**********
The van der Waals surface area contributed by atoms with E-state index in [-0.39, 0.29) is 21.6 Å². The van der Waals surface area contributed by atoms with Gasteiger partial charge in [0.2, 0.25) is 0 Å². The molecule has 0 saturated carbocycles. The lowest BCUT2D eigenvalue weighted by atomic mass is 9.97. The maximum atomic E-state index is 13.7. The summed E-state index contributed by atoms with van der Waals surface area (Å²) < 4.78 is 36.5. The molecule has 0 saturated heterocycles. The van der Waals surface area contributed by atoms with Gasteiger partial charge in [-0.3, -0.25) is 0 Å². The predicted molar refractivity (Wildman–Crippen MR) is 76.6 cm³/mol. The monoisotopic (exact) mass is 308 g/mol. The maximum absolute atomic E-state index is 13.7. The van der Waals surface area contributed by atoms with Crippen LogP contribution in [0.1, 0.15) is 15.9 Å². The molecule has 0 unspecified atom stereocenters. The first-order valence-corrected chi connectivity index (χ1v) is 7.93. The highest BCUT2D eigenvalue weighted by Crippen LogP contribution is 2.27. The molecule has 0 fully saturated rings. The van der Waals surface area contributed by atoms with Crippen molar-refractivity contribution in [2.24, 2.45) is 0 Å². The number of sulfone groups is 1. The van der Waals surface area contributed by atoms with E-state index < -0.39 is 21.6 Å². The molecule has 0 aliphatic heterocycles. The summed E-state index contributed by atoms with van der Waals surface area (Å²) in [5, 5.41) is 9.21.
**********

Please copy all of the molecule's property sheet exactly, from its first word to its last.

The van der Waals surface area contributed by atoms with E-state index in [-0.39, 0.29) is 21.6 Å². The van der Waals surface area contributed by atoms with Gasteiger partial charge in [0.2, 0.25) is 0 Å². The molecule has 0 saturated carbocycles. The lowest BCUT2D eigenvalue weighted by atomic mass is 9.97. The maximum atomic E-state index is 13.7. The summed E-state index contributed by atoms with van der Waals surface area (Å²) < 4.78 is 36.5. The molecule has 0 saturated heterocycles. The van der Waals surface area contributed by atoms with Gasteiger partial charge in [-0.3, -0.25) is 0 Å². The predicted molar refractivity (Wildman–Crippen MR) is 76.6 cm³/mol. The monoisotopic (exact) mass is 308 g/mol. The maximum absolute atomic E-state index is 13.7. The van der Waals surface area contributed by atoms with Crippen LogP contribution in [0.1, 0.15) is 15.9 Å². The molecule has 0 unspecified atom stereocenters. The first-order valence-corrected chi connectivity index (χ1v) is 7.93. The highest BCUT2D eigenvalue weighted by Crippen LogP contribution is 2.27. The molecule has 0 fully saturated rings. The van der Waals surface area contributed by atoms with Crippen molar-refractivity contribution in [2.24, 2.45) is 0 Å². The number of sulfone groups is 1. The van der Waals surface area contributed by atoms with E-state index < -0.39 is 21.6 Å². The molecule has 0 aliphatic heterocycles. The summed E-state index contributed by atoms with van der Waals surface area (Å²) in [5, 5.41) is 9.21.